I don’t brown mine as much as I have seen other people do. I used to try to get them really brown like pictures in some recipes but I have learned that if I overdue it they have a smell and taste I do not like, bitter? I get color on them just not too dark. I have been intending to make a tart topped with them. Maybe with a ricotta/goat cheese filling. I think that would be good.

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#7

I love mushrooms - but I don’t know what type of information you’re looking for… . . . .

Mushrooms are pretty straight forward things (with one exception) and respond in very similar ways as any other vegetable does (caveat I guess, high water content veg - actually kind of like an onion). You can quick saute on high heat, you can sweat them on low heat causing them to release a lot of moisture, you can bake them . . . . The one exception in my experience is with shiitake mushrooms which are little firmer and “leathery” compared to almost all other mushrooms. So I don’t typically use the stems (except maybe in a stock - but not in a final dish) and I prefer them sliced.

You can use dried mushrooms . . . just pour almost boiling water over them, let them sit for 20 min or so and they are good to go. They will always be a little tougher than fresh but nothing crazy. You can use the liquid they steeped in as well - if the recipe allows for liquid (e.g. soup, risotto, stew), just don’t pour in the bits that settle on the bottom, it can be gritty. You can also steep them in hot cream if the final recipe calls for cream (e.g. in a mushroom cream sauce over steak).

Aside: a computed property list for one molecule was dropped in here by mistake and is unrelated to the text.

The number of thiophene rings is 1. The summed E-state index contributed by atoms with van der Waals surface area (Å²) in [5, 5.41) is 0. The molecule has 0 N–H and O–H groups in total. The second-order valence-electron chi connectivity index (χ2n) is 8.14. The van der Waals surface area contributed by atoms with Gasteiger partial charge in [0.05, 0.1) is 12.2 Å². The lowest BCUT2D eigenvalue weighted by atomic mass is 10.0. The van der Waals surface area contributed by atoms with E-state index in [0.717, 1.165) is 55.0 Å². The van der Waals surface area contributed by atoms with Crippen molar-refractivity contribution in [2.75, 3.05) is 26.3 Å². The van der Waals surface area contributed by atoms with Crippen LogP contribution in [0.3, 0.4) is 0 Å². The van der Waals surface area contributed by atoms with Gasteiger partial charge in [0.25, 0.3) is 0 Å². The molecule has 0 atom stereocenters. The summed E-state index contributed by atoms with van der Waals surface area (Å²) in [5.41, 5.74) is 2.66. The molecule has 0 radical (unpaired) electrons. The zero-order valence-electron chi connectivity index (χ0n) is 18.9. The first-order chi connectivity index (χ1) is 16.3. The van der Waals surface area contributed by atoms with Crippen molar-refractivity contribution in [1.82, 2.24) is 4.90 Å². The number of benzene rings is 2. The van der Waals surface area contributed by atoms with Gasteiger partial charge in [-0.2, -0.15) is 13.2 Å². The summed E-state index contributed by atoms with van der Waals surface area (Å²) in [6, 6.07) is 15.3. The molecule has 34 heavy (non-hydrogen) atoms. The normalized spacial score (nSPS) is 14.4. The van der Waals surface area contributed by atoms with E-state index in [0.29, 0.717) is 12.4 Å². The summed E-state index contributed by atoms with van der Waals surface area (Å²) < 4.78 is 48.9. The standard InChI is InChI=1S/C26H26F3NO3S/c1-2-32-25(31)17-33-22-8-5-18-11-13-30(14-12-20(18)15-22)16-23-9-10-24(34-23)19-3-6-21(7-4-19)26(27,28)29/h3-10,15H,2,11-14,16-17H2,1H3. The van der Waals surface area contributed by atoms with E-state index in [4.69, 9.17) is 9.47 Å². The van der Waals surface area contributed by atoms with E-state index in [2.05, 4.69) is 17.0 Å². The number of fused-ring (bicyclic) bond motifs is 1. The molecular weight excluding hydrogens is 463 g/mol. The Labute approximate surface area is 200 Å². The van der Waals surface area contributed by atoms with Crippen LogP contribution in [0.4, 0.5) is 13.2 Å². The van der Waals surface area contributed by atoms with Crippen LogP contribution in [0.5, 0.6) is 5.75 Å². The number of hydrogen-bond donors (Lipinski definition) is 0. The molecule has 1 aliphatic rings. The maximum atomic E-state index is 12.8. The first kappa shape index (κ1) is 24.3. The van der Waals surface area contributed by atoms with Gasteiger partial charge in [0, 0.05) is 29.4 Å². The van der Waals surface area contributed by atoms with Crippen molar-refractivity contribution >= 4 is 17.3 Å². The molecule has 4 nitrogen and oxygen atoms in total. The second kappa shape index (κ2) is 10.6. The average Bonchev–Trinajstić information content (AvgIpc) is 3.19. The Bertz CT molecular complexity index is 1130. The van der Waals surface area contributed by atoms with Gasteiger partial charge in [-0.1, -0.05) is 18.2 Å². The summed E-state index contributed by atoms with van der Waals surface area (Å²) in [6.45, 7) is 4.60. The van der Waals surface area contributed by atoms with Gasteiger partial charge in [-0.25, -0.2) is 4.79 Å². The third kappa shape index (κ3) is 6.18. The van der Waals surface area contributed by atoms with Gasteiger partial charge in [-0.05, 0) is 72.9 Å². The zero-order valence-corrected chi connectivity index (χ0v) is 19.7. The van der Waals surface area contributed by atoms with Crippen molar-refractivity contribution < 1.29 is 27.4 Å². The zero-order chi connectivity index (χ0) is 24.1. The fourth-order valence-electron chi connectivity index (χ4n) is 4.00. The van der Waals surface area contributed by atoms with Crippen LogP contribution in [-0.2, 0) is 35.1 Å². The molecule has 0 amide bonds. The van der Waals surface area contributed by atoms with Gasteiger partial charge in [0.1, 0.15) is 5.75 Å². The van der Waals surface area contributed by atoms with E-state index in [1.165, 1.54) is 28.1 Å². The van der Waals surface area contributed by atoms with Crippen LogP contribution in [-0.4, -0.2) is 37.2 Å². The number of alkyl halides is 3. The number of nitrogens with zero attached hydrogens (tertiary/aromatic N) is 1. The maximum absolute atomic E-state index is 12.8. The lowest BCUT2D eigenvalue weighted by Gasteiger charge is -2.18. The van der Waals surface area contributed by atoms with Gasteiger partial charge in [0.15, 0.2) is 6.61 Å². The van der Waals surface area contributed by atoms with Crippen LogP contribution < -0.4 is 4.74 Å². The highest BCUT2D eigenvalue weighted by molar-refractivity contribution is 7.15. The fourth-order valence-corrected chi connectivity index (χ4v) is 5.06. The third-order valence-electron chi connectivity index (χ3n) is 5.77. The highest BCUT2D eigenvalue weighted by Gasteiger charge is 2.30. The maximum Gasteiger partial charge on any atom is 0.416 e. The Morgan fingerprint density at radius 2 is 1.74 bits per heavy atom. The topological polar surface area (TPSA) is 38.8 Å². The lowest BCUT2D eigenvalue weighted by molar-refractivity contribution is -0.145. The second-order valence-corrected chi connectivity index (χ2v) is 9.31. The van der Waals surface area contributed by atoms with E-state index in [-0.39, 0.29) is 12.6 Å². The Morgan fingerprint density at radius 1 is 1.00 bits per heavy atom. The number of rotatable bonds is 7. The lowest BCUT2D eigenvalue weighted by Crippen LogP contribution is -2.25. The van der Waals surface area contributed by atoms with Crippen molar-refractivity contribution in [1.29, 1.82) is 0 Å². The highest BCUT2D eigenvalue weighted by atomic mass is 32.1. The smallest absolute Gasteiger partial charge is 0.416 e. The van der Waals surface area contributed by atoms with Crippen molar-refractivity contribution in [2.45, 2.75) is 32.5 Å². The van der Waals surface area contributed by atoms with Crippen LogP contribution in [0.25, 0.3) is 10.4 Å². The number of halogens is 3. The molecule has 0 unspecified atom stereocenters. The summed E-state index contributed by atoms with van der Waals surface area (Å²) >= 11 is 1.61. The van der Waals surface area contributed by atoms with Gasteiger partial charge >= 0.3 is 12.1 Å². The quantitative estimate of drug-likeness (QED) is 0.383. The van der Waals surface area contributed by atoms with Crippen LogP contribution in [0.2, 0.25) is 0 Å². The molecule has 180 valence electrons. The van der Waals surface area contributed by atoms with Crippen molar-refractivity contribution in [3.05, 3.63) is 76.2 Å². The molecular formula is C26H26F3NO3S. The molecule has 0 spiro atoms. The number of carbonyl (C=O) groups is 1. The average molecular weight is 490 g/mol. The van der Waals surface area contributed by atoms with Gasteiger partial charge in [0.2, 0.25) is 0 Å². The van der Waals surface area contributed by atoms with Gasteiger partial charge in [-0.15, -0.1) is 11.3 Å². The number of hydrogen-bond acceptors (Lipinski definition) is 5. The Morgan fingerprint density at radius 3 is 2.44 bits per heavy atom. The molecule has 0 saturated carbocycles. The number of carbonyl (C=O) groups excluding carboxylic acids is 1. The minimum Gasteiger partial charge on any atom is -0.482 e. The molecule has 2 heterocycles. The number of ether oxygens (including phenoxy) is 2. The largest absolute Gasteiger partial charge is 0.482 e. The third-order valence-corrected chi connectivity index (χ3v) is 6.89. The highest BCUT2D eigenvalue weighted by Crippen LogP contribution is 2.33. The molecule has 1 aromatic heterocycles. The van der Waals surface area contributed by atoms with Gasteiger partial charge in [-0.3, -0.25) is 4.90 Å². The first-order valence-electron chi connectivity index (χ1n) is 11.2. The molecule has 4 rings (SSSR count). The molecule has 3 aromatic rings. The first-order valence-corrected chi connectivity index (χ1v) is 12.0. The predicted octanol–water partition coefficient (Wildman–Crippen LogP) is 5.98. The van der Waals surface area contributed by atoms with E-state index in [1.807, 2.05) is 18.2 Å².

I think the morel mushroom, when you can get them fresh or even dried, is the biggest change in flavor from most other mushrooms - in a good way, I LOVE them. Fresh ones need to be washed gently and it doesn’t hurt to cut them in 1/2 (tip to tail) to make sure there isn’t anything hiding inside.

Otherwise you shouldn’t be worried about mushrooms - the flavor profiles aren’t all that different, nor is technique. Harters’ suggestion of a simple saute in butter is a great way to get a sense of what a mushroom tastes like - some are more subtle in flavor and some stronger. So the only “mistake” you could end up making is using a subtle mushroom in a bold dish, where it goes unnoticed.

Don’t go picking wild mushrooms - huge mistake, some are very poisonous. If you’re into that, there are usually local outreach groups to teach you about your local mushrooms. Search for “mushroom hunters”, mycophagists, or mycologists/mycology. The only wild mushroom I’m comfortable picking is the morel - there really are no other mushrooms that look like them, so hard to confuse.

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(Jimmy ) #8

Very good advice! The Morel Season in Michigan almost rivals deer season. Me? I wouldn’t forage any native fungi, even with the most knowledgeable guide along on a trek.

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(Denise) #9